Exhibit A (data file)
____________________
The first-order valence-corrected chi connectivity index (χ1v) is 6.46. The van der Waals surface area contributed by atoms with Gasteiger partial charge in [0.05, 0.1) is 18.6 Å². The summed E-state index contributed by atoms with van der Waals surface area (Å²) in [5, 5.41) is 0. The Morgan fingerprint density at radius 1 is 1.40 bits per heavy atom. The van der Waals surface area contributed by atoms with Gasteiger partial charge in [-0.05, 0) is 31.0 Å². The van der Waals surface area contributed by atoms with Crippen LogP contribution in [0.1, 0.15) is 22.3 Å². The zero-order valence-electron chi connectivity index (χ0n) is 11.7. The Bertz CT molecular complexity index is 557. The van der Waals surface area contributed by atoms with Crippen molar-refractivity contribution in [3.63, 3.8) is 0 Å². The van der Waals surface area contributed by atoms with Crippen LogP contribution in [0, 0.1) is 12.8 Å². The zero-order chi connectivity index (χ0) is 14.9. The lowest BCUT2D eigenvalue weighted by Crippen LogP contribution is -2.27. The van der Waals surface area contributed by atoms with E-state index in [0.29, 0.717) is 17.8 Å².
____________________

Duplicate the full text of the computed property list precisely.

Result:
The first-order valence-corrected chi connectivity index (χ1v) is 6.46. The van der Waals surface area contributed by atoms with Gasteiger partial charge in [0.05, 0.1) is 18.6 Å². The summed E-state index contributed by atoms with van der Waals surface area (Å²) in [5, 5.41) is 0. The Morgan fingerprint density at radius 1 is 1.40 bits per heavy atom. The van der Waals surface area contributed by atoms with Gasteiger partial charge in [-0.05, 0) is 31.0 Å². The van der Waals surface area contributed by atoms with Crippen LogP contribution in [0.1, 0.15) is 22.3 Å². The zero-order valence-electron chi connectivity index (χ0n) is 11.7. The Bertz CT molecular complexity index is 557. The van der Waals surface area contributed by atoms with Crippen molar-refractivity contribution in [3.63, 3.8) is 0 Å². The van der Waals surface area contributed by atoms with Crippen LogP contribution in [0, 0.1) is 12.8 Å². The zero-order chi connectivity index (χ0) is 14.9. The lowest BCUT2D eigenvalue weighted by Crippen LogP contribution is -2.27. The van der Waals surface area contributed by atoms with E-state index in [0.29, 0.717) is 17.8 Å².